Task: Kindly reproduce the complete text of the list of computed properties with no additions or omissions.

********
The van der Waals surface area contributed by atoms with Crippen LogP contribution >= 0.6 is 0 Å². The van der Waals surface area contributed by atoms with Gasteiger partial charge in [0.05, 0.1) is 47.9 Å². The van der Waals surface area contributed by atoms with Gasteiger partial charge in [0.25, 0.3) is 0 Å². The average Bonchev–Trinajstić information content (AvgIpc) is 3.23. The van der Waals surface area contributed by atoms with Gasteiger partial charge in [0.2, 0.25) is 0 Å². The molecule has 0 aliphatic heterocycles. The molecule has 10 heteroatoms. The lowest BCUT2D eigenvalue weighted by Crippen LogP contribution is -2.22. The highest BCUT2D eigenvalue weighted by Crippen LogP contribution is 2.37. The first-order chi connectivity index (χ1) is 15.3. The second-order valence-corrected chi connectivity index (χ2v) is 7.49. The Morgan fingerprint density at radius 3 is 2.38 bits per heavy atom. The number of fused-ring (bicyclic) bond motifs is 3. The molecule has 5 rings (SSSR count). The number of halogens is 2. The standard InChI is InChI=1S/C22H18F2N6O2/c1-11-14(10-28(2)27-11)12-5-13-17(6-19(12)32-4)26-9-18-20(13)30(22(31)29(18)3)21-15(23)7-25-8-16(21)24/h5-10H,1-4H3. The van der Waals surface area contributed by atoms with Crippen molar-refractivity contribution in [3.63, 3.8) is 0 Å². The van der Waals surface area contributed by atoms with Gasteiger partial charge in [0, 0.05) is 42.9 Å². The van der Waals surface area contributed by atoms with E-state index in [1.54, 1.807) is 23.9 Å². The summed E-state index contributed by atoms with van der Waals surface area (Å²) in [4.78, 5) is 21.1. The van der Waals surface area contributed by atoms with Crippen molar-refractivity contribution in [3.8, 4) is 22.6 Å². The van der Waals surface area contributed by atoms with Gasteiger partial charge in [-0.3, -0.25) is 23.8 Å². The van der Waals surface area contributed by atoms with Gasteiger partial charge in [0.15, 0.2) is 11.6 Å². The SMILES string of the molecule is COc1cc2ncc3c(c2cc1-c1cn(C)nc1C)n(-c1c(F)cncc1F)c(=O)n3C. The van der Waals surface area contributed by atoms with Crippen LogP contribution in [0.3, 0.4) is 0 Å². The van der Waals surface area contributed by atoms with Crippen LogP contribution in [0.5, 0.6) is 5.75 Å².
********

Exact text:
The van der Waals surface area contributed by atoms with Crippen LogP contribution >= 0.6 is 0 Å². The van der Waals surface area contributed by atoms with Gasteiger partial charge in [0.05, 0.1) is 47.9 Å². The van der Waals surface area contributed by atoms with Gasteiger partial charge in [0.25, 0.3) is 0 Å². The average Bonchev–Trinajstić information content (AvgIpc) is 3.23. The van der Waals surface area contributed by atoms with Gasteiger partial charge in [0.2, 0.25) is 0 Å². The molecule has 0 aliphatic heterocycles. The molecule has 10 heteroatoms. The lowest BCUT2D eigenvalue weighted by Crippen LogP contribution is -2.22. The highest BCUT2D eigenvalue weighted by Crippen LogP contribution is 2.37. The first-order chi connectivity index (χ1) is 15.3. The second-order valence-corrected chi connectivity index (χ2v) is 7.49. The Morgan fingerprint density at radius 3 is 2.38 bits per heavy atom. The number of fused-ring (bicyclic) bond motifs is 3. The molecule has 5 rings (SSSR count). The number of halogens is 2. The standard InChI is InChI=1S/C22H18F2N6O2/c1-11-14(10-28(2)27-11)12-5-13-17(6-19(12)32-4)26-9-18-20(13)30(22(31)29(18)3)21-15(23)7-25-8-16(21)24/h5-10H,1-4H3. The van der Waals surface area contributed by atoms with Crippen molar-refractivity contribution in [3.63, 3.8) is 0 Å². The van der Waals surface area contributed by atoms with Gasteiger partial charge in [0, 0.05) is 42.9 Å². The van der Waals surface area contributed by atoms with E-state index in [1.54, 1.807) is 23.9 Å². The summed E-state index contributed by atoms with van der Waals surface area (Å²) in [4.78, 5) is 21.1. The van der Waals surface area contributed by atoms with Crippen molar-refractivity contribution in [3.8, 4) is 22.6 Å². The van der Waals surface area contributed by atoms with Gasteiger partial charge in [-0.3, -0.25) is 23.8 Å². The van der Waals surface area contributed by atoms with Gasteiger partial charge in [0.15, 0.2) is 11.6 Å². The SMILES string of the molecule is COc1cc2ncc3c(c2cc1-c1cn(C)nc1C)n(-c1c(F)cncc1F)c(=O)n3C. The van der Waals surface area contributed by atoms with Crippen LogP contribution in [0.3, 0.4) is 0 Å². The van der Waals surface area contributed by atoms with Crippen LogP contribution in [0.5, 0.6) is 5.75 Å².